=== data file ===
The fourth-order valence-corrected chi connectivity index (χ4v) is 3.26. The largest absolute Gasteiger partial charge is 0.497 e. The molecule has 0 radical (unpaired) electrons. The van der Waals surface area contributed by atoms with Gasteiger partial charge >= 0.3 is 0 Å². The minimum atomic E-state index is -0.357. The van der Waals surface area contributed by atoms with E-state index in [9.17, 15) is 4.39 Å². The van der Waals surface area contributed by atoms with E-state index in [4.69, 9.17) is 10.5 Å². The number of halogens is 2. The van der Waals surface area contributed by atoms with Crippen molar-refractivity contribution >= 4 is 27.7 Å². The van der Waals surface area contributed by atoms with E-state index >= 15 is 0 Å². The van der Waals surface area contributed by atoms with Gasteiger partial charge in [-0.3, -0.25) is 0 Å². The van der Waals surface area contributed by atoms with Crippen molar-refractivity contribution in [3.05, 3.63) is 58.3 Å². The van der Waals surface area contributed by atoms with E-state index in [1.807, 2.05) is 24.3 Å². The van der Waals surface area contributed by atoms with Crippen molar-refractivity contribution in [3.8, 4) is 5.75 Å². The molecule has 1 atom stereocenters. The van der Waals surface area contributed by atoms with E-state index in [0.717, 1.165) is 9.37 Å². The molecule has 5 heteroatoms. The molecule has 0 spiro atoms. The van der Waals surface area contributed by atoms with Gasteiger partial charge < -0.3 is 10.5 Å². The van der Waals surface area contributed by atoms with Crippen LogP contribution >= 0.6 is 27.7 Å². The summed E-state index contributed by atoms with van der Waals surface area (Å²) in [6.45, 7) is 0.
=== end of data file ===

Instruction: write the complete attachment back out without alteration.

The fourth-order valence-corrected chi connectivity index (χ4v) is 3.26. The largest absolute Gasteiger partial charge is 0.497 e. The molecule has 0 radical (unpaired) electrons. The van der Waals surface area contributed by atoms with Gasteiger partial charge >= 0.3 is 0 Å². The minimum atomic E-state index is -0.357. The van der Waals surface area contributed by atoms with E-state index in [9.17, 15) is 4.39 Å². The van der Waals surface area contributed by atoms with E-state index in [4.69, 9.17) is 10.5 Å². The number of halogens is 2. The van der Waals surface area contributed by atoms with Crippen molar-refractivity contribution >= 4 is 27.7 Å². The van der Waals surface area contributed by atoms with E-state index >= 15 is 0 Å². The van der Waals surface area contributed by atoms with Gasteiger partial charge in [-0.3, -0.25) is 0 Å². The van der Waals surface area contributed by atoms with Crippen molar-refractivity contribution in [3.05, 3.63) is 58.3 Å². The van der Waals surface area contributed by atoms with E-state index in [1.807, 2.05) is 24.3 Å². The van der Waals surface area contributed by atoms with Crippen molar-refractivity contribution in [3.8, 4) is 5.75 Å². The molecule has 1 atom stereocenters. The van der Waals surface area contributed by atoms with E-state index in [0.717, 1.165) is 9.37 Å². The molecule has 5 heteroatoms. The molecule has 0 spiro atoms. The van der Waals surface area contributed by atoms with Gasteiger partial charge < -0.3 is 10.5 Å². The van der Waals surface area contributed by atoms with Crippen LogP contribution >= 0.6 is 27.7 Å². The summed E-state index contributed by atoms with van der Waals surface area (Å²) in [6.45, 7) is 0.